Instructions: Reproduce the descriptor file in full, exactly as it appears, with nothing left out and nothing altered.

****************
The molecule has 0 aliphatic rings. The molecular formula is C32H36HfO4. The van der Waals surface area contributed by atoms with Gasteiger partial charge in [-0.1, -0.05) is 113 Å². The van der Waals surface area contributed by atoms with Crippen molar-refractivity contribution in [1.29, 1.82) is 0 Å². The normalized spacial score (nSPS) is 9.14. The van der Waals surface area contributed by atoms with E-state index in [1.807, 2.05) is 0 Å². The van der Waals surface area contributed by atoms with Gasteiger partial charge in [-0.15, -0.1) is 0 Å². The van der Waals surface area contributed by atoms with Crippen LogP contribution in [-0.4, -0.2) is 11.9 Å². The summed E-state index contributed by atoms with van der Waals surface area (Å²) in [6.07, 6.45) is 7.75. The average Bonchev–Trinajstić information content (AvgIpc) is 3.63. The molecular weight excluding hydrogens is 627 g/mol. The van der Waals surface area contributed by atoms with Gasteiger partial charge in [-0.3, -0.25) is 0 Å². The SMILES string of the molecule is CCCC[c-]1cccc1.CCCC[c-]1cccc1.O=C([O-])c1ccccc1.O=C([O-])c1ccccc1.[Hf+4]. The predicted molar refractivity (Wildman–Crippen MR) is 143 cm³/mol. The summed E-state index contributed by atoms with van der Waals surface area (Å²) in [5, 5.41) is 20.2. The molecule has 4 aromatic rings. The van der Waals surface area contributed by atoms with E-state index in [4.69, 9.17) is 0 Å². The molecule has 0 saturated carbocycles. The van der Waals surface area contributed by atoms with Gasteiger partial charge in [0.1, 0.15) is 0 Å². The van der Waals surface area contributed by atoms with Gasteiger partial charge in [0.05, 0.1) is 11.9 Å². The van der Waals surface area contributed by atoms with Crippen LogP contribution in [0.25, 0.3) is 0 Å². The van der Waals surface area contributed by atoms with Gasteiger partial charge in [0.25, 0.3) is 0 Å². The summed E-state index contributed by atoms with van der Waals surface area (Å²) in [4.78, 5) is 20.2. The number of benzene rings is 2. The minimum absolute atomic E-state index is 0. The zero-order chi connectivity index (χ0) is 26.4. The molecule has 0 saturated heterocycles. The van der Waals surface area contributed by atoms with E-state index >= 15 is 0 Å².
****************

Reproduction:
The molecule has 0 aliphatic rings. The molecular formula is C32H36HfO4. The van der Waals surface area contributed by atoms with Gasteiger partial charge in [-0.1, -0.05) is 113 Å². The van der Waals surface area contributed by atoms with Crippen molar-refractivity contribution in [1.29, 1.82) is 0 Å². The normalized spacial score (nSPS) is 9.14. The van der Waals surface area contributed by atoms with E-state index in [1.807, 2.05) is 0 Å². The van der Waals surface area contributed by atoms with Gasteiger partial charge in [-0.15, -0.1) is 0 Å². The van der Waals surface area contributed by atoms with Crippen LogP contribution in [-0.4, -0.2) is 11.9 Å². The summed E-state index contributed by atoms with van der Waals surface area (Å²) in [6.07, 6.45) is 7.75. The average Bonchev–Trinajstić information content (AvgIpc) is 3.63. The molecular weight excluding hydrogens is 627 g/mol. The van der Waals surface area contributed by atoms with Gasteiger partial charge in [-0.3, -0.25) is 0 Å². The SMILES string of the molecule is CCCC[c-]1cccc1.CCCC[c-]1cccc1.O=C([O-])c1ccccc1.O=C([O-])c1ccccc1.[Hf+4]. The predicted molar refractivity (Wildman–Crippen MR) is 143 cm³/mol. The summed E-state index contributed by atoms with van der Waals surface area (Å²) in [5, 5.41) is 20.2. The molecule has 4 aromatic rings. The van der Waals surface area contributed by atoms with E-state index in [4.69, 9.17) is 0 Å². The molecule has 0 saturated carbocycles. The van der Waals surface area contributed by atoms with Gasteiger partial charge in [0.1, 0.15) is 0 Å². The van der Waals surface area contributed by atoms with Gasteiger partial charge in [0.05, 0.1) is 11.9 Å². The van der Waals surface area contributed by atoms with Crippen LogP contribution in [0.25, 0.3) is 0 Å². The van der Waals surface area contributed by atoms with Gasteiger partial charge in [0.25, 0.3) is 0 Å². The summed E-state index contributed by atoms with van der Waals surface area (Å²) in [4.78, 5) is 20.2. The number of benzene rings is 2. The minimum absolute atomic E-state index is 0. The zero-order chi connectivity index (χ0) is 26.4. The molecule has 0 saturated heterocycles. The van der Waals surface area contributed by atoms with E-state index >= 15 is 0 Å².